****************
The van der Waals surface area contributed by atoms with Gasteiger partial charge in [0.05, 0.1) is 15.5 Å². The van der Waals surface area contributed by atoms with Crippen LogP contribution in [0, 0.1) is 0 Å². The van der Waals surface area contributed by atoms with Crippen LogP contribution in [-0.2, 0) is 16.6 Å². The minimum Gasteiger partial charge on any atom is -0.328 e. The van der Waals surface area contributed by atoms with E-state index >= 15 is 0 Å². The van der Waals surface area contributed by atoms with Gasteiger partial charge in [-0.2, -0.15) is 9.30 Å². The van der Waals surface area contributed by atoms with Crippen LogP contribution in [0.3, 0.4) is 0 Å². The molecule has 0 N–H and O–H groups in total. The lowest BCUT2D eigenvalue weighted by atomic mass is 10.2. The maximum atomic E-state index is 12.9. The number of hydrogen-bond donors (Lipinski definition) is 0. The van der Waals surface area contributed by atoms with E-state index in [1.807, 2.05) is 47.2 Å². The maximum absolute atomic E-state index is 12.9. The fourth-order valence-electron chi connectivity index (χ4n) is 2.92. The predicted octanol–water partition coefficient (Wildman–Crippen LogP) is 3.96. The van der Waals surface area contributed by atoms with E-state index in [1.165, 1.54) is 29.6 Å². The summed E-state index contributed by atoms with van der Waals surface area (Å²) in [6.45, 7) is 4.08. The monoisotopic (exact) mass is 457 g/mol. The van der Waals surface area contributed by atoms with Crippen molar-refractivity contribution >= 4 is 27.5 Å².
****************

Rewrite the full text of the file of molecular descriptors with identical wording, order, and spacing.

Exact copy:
The van der Waals surface area contributed by atoms with Gasteiger partial charge in [0.05, 0.1) is 15.5 Å². The van der Waals surface area contributed by atoms with Crippen LogP contribution in [0, 0.1) is 0 Å². The van der Waals surface area contributed by atoms with Crippen LogP contribution in [-0.2, 0) is 16.6 Å². The minimum Gasteiger partial charge on any atom is -0.328 e. The van der Waals surface area contributed by atoms with E-state index >= 15 is 0 Å². The van der Waals surface area contributed by atoms with Gasteiger partial charge in [-0.2, -0.15) is 9.30 Å². The van der Waals surface area contributed by atoms with Crippen LogP contribution in [0.3, 0.4) is 0 Å². The molecule has 0 N–H and O–H groups in total. The lowest BCUT2D eigenvalue weighted by atomic mass is 10.2. The maximum atomic E-state index is 12.9. The number of hydrogen-bond donors (Lipinski definition) is 0. The van der Waals surface area contributed by atoms with E-state index in [1.807, 2.05) is 47.2 Å². The maximum absolute atomic E-state index is 12.9. The fourth-order valence-electron chi connectivity index (χ4n) is 2.92. The predicted octanol–water partition coefficient (Wildman–Crippen LogP) is 3.96. The van der Waals surface area contributed by atoms with E-state index in [1.165, 1.54) is 29.6 Å². The summed E-state index contributed by atoms with van der Waals surface area (Å²) in [6.45, 7) is 4.08. The monoisotopic (exact) mass is 457 g/mol. The van der Waals surface area contributed by atoms with Crippen molar-refractivity contribution >= 4 is 27.5 Å².